Overheard in a boulangerie in the Dordogne last week: “If you are always ’appy, you are not truly ’appy. To be truly ’appy, you must first be sad.” Don’t the French put these things beautifully? And, of course, the Frenchman speaking – waxing philosophical to an English tourist while queuing for his baguettes – was spot-on.
Uninterrupted success is less satisfying than success intertwined with failure. That is not rocket science – even if, ironically, American rocket scientists have just reached the same conclusion as the Frenchman.
A study at the University of Colorado Denver Business School, drawing on data from satellite launches and space shuttles, concludes that success may be sweeter, but failure is the better teacher.
“There is a tendency for organisations to ignore failure or to try not to focus on it,” note the authors of thereport. Vital lessons for the future are overlooked in the rush to put a brave face on disappointment.
How many schoolchildren are feeling wretched this week because they have fared worse than their friends in their GCSEs? That B in maths, when they expected an A*, is like a dagger through the heart. They have been so brainwashed into thinking of education as an obstacle race where one must clear every fence or face elimination that they are unable to put their results into context.
Their parents dry their tears, and tell them getting a B is not a disaster, and bid them look on the bright side and work harder for their next exams. But it is their parents, nine times out of 10, who are the problem.
The adult world is as success-crazed as the world of GCSEs and school league tables. If you don’t own your own home, you have failed. If you have a low-paid job, you’re a loser. If you’re divorced, there is something wrong with you. If you cannot stick to your diet, but sneak down to the kitchen in the middle of the night for a biscuit, you’re a waste of space. Diversity we can tolerate, up to a point. But not failure, not in any circumstances.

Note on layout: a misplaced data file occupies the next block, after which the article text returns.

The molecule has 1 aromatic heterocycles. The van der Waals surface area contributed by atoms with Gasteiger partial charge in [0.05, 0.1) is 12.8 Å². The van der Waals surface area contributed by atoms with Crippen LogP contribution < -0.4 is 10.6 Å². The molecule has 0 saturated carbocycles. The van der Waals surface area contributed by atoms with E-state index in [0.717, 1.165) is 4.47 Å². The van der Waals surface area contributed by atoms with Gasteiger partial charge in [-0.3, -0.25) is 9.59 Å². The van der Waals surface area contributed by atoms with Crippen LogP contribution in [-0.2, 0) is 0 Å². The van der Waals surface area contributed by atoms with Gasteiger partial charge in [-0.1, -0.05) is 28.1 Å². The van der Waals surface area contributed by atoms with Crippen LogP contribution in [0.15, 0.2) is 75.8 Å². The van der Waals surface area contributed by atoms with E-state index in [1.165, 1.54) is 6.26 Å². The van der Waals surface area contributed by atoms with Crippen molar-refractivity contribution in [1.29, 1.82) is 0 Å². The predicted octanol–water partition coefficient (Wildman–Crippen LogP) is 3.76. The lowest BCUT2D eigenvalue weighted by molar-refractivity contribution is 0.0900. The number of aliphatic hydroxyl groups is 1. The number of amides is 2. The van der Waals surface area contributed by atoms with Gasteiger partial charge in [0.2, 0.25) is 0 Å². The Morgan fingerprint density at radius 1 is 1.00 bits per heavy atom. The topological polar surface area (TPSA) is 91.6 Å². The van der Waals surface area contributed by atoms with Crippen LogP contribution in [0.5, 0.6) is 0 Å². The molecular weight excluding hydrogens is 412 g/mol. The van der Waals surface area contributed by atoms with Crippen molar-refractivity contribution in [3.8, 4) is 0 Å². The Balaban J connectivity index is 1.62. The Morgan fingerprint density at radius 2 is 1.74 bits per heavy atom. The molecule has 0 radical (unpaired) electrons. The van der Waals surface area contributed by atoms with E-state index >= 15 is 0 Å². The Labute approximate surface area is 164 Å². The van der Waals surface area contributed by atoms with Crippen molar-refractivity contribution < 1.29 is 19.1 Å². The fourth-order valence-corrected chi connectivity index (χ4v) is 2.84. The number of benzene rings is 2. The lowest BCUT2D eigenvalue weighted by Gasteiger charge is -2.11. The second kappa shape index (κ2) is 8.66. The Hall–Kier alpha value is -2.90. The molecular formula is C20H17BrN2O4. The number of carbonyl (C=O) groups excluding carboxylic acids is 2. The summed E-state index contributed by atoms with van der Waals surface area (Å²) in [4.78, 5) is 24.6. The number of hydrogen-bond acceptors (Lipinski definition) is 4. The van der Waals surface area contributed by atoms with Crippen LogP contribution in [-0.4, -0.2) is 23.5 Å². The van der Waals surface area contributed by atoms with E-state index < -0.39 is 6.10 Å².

Such is the social stigma attached to failure that people who have failed, for whatever reason, go into denial. They pretend everything is hunky-dory when they have just lost their job, been ditched by their girlfriend, or smashed their Peugeot into a lamp-post. They would be better taking stock of their lives and working out how to bounce back from the setback.
Very few successful people are born with a silver spoon. They have either come up the hard way or had to overcome periods of chronic self-doubt, when the whole world seemed to be against them.
Winston Churchill was absolutely miserable at school. Ian Fleming was expelled from Eton after some hanky-panky with a maid. Carol Vorderman got a third-class degree at Cambridge. Stephen Fry spent time in jail for credit fraud.
J K Rowling received a mountain of rejection slips before finding a publisher for the Harry Potter novels. Alan Sugar was reduced to selling car aerials from the back of a van. One could go on and on.
Could any of them have achieved the success they did if their lives had been an effortless progression from triumph to triumph? No, it was the determination born in times of hardship that put steel in their soul.
Nowhere is the galvanising effect of failure more evident than in professional sport. The winner takes the spoils, but the loser is not crushed: he grits his teeth and vows to try harder next time. The never-say-die spirit courses through tired limbs. Career-threatening injuries are overcome by raw courage.
From jockey Bob Champion, beating cancer to win the 1981 Grand National, to the extraordinary renaissance of Manchester United after the Munich air disaster of 1958, the history of sport is littered with heroes and heroines who refused to feel sorry for themselves when they were down. Failure? They did not know the meaning of the word.
We should not romanticise losing. If failure were an infallible springboard for success, England would be red-hot favourites to win the next World Cup. Labour would win the next election by a landslide. The Duchess of York would become a reclusive billionaire.
But we do need to fight, tooth and nail, the perception that failure is a terminal disease, its sufferers doomed to mediocrity. So often, in every walk of life, from business to politics, it can be a wake-up call, heralding a new dawn.
2010-08-31 21:08 编辑：kuaileyingyu
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